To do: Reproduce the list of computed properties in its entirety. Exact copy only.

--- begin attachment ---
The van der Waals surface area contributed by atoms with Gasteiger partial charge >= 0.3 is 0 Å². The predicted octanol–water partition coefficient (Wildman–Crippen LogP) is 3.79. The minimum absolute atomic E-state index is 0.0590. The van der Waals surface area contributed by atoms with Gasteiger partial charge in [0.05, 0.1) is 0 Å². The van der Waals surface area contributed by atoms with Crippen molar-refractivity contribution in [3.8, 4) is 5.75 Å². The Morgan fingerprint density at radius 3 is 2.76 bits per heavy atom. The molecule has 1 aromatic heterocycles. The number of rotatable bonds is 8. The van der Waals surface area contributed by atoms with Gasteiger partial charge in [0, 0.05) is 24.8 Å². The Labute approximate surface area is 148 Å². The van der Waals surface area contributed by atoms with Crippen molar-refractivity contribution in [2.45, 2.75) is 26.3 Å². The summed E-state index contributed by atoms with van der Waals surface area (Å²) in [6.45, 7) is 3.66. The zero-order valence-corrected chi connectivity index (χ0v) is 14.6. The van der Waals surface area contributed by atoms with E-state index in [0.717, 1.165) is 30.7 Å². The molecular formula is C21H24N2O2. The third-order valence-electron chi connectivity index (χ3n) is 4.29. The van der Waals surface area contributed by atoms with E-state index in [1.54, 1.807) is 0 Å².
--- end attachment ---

The van der Waals surface area contributed by atoms with Gasteiger partial charge >= 0.3 is 0 Å². The predicted octanol–water partition coefficient (Wildman–Crippen LogP) is 3.79. The minimum absolute atomic E-state index is 0.0590. The van der Waals surface area contributed by atoms with Gasteiger partial charge in [0.05, 0.1) is 0 Å². The van der Waals surface area contributed by atoms with Crippen molar-refractivity contribution in [3.8, 4) is 5.75 Å². The Morgan fingerprint density at radius 3 is 2.76 bits per heavy atom. The molecule has 1 aromatic heterocycles. The number of rotatable bonds is 8. The van der Waals surface area contributed by atoms with Gasteiger partial charge in [0, 0.05) is 24.8 Å². The Labute approximate surface area is 148 Å². The van der Waals surface area contributed by atoms with Crippen molar-refractivity contribution in [2.45, 2.75) is 26.3 Å². The summed E-state index contributed by atoms with van der Waals surface area (Å²) in [6.45, 7) is 3.66. The zero-order valence-corrected chi connectivity index (χ0v) is 14.6. The van der Waals surface area contributed by atoms with E-state index in [0.717, 1.165) is 30.7 Å². The molecular formula is C21H24N2O2. The third-order valence-electron chi connectivity index (χ3n) is 4.29. The van der Waals surface area contributed by atoms with E-state index in [1.54, 1.807) is 0 Å².